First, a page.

Wanting to keep their son protected from the harsh realities of the outside world, the king and queen kept their young son prince Siddhartha sequestered within the peaceful and comfortable confines of the palace. One day, overcome with curiosity, Siddhartha ventured outside the palace walls to get a glimpse of the outside world. What he saw—disease, poverty, hunger, cruelty, etc.—left a lasting impression that changed the course of Siddhartha’s life. Eventually he became the Buddha, the “Awakened One”, and taught the doctrines of the Four Noble Truths and the Noble Eightfold Path. The first noble truth of the Buddha affirms the undeniable reality of Duhkha, a Sanskrit word usually translated as suffering which literally means “bad space.” Duhkha is particularly associated with a constricted feeling around the heart caused by physical, mental, or emotional pain. In sutra I.30 Patanjali says: Vyadhi styana samsaya pramada alasya avirati branthi darsana alabdhabhumikatva anavasthitvani citta viksepa antarayahah—“The obstacles that scatter the mind are illness, stagnation, doubt, carelessness, laziness, intemperance, illusions about one’s self, lack of perseverance, and instability.” Patanjali goes on to say in sutra I.31: Duhkha daurmanasya angamejayatva svasa prasvasa viksepa saha bhuvah—“These obstacles are accompanied by suffering, dejection, anxiety, and scattered inhalations and exhalations.” This is an interesting sutra because it implies an intrinsic connection between Psyche (mind) and Soma (body). When we are experiencing “bad space”, depression or anxiety one of the ways it shows up is in the scattering of the breath—the inhalations and exhalations are shallow and unsteady. If the Psyche affects the Soma, it seems logical that the Soma can also influence the Psyche, particularly through the vehicle of the breath. If we can make the breath less scattered, it seems to follow that this will have an indirect effect on our state of mind.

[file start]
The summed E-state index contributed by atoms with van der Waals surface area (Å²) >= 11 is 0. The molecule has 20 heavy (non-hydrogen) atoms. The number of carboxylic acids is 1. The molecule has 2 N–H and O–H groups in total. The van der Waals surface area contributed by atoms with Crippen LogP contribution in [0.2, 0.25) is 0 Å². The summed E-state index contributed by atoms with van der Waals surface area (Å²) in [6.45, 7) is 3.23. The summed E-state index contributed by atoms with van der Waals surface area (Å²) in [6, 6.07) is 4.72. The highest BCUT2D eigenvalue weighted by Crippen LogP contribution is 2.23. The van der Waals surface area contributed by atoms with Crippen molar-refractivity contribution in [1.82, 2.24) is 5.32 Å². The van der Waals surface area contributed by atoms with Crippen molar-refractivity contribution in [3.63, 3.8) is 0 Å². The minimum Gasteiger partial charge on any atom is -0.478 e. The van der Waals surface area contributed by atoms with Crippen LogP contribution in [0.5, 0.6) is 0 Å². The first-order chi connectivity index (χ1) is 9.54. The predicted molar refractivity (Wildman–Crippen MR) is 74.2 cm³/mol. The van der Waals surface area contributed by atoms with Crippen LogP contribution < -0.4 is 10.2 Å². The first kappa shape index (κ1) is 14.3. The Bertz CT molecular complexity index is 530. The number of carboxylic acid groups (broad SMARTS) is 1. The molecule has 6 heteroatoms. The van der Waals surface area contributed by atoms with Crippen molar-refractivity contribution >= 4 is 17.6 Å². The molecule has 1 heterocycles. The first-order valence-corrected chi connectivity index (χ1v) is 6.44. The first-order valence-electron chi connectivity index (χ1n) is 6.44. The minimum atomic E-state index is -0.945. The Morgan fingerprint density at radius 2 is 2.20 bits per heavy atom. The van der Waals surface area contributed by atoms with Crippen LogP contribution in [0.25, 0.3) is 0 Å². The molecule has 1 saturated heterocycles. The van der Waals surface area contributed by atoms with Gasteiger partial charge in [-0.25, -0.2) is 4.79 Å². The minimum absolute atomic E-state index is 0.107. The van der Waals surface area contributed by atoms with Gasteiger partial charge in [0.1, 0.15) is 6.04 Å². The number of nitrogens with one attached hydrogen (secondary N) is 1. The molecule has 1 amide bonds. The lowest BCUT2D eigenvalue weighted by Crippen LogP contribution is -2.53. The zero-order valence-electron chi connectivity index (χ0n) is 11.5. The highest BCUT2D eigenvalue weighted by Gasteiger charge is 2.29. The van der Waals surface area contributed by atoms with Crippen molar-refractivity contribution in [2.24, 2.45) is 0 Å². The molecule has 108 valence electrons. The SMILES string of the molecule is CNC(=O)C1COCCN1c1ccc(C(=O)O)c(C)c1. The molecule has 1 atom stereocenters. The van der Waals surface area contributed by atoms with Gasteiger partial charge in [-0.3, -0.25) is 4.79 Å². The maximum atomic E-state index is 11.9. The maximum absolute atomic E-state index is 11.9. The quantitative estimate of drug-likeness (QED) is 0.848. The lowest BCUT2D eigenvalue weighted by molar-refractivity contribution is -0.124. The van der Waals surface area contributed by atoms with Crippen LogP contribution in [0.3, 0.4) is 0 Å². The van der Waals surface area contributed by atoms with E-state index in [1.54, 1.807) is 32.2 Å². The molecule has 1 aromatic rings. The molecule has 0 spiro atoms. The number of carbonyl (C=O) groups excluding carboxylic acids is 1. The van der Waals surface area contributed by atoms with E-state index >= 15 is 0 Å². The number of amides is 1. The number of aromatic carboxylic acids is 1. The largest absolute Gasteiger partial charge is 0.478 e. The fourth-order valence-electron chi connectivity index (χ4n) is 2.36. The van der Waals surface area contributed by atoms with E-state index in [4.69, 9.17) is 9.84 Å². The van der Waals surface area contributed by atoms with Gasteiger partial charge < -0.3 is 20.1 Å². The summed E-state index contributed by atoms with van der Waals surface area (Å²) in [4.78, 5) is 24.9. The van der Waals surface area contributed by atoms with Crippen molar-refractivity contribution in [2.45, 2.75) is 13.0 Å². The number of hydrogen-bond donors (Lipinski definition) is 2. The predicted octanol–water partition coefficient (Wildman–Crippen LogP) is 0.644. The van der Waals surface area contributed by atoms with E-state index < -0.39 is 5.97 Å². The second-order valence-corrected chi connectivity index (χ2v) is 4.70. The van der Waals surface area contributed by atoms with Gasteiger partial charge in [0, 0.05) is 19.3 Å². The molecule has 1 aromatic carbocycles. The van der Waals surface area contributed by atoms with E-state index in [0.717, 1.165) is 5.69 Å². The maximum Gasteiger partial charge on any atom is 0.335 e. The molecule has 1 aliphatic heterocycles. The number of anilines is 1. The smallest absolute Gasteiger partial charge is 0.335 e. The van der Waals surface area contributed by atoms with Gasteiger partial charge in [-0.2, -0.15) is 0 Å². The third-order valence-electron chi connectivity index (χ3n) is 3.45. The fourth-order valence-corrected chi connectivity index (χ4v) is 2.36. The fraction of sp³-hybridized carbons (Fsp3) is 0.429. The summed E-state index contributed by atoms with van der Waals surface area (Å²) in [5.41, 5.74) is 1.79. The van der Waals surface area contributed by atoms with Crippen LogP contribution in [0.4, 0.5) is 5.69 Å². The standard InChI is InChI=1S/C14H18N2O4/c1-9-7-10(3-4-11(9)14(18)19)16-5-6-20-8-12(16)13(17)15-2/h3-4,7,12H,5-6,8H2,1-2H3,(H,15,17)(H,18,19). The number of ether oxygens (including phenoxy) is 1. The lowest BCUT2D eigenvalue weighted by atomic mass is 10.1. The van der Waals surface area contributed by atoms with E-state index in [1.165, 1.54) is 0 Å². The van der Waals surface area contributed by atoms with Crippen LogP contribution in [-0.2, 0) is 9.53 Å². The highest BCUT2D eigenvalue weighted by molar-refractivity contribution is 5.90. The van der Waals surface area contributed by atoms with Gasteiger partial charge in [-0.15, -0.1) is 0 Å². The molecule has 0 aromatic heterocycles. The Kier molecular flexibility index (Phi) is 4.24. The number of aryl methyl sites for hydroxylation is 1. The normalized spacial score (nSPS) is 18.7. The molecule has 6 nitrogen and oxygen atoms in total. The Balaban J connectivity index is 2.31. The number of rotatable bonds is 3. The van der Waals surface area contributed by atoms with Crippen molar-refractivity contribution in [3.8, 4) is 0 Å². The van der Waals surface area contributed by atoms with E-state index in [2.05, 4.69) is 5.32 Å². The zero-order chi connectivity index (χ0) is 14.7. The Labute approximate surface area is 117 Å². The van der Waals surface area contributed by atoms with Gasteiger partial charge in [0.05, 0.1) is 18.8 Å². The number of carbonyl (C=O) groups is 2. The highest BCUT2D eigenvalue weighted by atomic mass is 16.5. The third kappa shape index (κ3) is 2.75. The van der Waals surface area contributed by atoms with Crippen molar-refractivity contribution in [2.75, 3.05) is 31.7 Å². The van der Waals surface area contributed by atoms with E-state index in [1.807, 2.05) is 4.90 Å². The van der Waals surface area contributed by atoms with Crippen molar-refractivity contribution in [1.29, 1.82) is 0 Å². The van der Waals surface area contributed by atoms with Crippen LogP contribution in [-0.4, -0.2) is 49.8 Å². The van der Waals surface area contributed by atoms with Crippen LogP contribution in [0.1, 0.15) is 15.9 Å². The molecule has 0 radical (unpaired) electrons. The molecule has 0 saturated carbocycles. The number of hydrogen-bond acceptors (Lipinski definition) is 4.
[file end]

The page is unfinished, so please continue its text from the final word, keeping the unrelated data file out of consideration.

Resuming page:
Krishnamacharya once said, “Thank God for duhkha, it is the unavoidable incentive for practice.” For myself, it was this feeling of “bad space” that first led me to yoga and continues to keep me coming back to practice. As the Buddha observed 2,500 years ago, duhkha is inherent in the human condition. There are ways of dispelling it, but it keeps trying to creep back in. The Ashtanga Yoga method, a breath-based system, seems particularly effective at dispersing duhkha. To bring our attention fully into the act of breathing, we breathe with sound (ujjayi) and link breath with movement (vinyasa). In the process we begin to breathe with more length (dirgha) and subtlety (suksma) and begin to dispel that feeling of constriction around the heart. In the practice of pranayama we take the practice of mindfulness of breath to a deeper level. Regarding the breath, Krishnamacharya had this to say, “Inhale, and God approaches you. Hold the inhalation, and God remains with you. Exhale, and you approach God. Hold the exhalation, and surrender to God.”